East Vancouver school gets surprise Marianas Trench visit
The rock band helped a musical education charity drop off $10K worth of instruments
Students at Lord Selkirk elementary school in East Vancouver were working through a rendition of Marianas Trench's song, Who Do You Love, when they discovered they were unknowingly performing the song for the award winning band.
Teachers told the students — who had only a week and a half to learn the track — that they were performing it for a grant application with the musical education charity, MusiCounts.
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But halfway through their second attempt at the song, the gym stage's curtains were drawn to reveal the band, along with a pile of new instruments — the school had, in fact, already won the $10,000 grant and the performance was a ruse.
"I felt like I had excited butterflies, like I couldn't believe they actually came to see us perform," said Grade 4 student Viduni Siriwardana.
Classmate Diego Alatorre was also pretty stunned by the sudden appearance of the rock stars.
"I was like, whoa," he said. "I thought we were competing, so I was kind of surprised that we got the ten something dollars."
Josh Ramsay, Marianas Trench's lead singer, said he was impressed by the students' rendition of the band's song.
"Fantastic, better than our version," he said, adding he's enthusiastic about the MusiCounts grant program.
"It's awesome to be involved. We're just kind of here, helping hand out stuff. I don't think we can really take much credit for what they do, but I think it's an amazing program," said Ramsay, who actually met bandmate Matt Webb in the music program at Vancouver's Magee secondary school.
Amanda Hennessey, the Lord Selkirk music teacher who got the school's application organized, pointed out that the school has its fair share of low income students.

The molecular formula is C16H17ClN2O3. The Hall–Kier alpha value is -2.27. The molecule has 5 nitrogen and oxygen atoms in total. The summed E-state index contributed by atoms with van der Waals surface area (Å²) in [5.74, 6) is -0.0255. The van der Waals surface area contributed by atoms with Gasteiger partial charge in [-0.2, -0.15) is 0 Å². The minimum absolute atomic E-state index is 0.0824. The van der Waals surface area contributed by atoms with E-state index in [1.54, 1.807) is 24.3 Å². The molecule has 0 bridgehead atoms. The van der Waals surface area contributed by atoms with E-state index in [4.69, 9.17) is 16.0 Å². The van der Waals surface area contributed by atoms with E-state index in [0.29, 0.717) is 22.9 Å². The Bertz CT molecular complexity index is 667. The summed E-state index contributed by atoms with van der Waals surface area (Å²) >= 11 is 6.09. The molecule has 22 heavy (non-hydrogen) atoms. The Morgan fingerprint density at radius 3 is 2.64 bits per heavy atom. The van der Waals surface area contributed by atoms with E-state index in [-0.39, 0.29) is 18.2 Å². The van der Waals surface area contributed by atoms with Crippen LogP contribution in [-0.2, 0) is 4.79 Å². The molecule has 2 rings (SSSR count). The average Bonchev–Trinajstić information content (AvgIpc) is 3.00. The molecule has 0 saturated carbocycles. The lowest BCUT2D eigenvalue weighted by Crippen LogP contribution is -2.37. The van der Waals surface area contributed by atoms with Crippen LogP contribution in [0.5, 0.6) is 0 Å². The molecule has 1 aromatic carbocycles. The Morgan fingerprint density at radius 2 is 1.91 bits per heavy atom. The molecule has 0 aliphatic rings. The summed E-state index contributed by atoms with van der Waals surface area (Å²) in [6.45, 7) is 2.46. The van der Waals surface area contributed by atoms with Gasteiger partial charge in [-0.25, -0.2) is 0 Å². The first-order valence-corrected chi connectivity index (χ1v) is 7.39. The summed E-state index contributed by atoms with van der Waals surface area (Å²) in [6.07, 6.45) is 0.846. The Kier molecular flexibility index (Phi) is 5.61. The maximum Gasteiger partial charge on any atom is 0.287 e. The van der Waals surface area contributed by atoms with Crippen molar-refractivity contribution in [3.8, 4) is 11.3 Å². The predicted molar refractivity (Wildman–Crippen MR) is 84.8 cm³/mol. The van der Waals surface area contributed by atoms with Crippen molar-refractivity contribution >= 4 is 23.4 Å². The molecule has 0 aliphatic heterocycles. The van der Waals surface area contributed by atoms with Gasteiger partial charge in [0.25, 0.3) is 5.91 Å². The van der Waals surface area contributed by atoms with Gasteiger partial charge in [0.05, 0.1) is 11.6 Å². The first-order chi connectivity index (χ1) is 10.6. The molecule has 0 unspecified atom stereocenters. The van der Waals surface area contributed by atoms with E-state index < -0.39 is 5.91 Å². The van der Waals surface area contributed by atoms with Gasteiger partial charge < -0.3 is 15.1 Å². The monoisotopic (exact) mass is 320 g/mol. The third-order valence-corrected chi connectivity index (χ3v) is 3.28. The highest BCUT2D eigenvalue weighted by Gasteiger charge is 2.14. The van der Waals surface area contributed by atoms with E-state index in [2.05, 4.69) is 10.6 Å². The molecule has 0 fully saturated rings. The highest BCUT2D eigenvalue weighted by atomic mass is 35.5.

"A lot of our kids are on breakfast programs, backpack programs, sending food home for Christmas kind of stuff, so these kids, a lot of them don't get private lessons, so school is the only time they learn an instrument," she said.
"For us, [the grant] means we're not playing guitars from the 60s and 70s. It means that every student gets their own instrument. It means we have lots of music in the school," said Hennessey.
MusiCount selects dozens of schools each year for $5,000 and $10,000 grants.
"They don't all get a rock band showing up, but hopefully the messaging around this is that we hope schools will apply," said the charity's director, Kristy Fletcher.
The organization is aiming to reach a total of $10 million in grants next year when it marks 20 years in operation.
"Music education is pivotal for kids, particularly at a developing age. There's so much research and science to back up the fact that music education increases your cognitive functioning; it increases your self-confidence," said Fletcher.
"More importantly, it's the social impact as well. There are such positive social connections formed through music education."
Siriwardana said she was looking forward to the new instruments.
"I feel like it's going to make a difference to our school, because usually you have — especially for the pianos, you have to wait your turn to play the pianos," said the Grade 4 student.
"I think for the new instruments you could, like, have your own instrument and then play it without having turns and having to wait. So. I think that's going to make a big difference."
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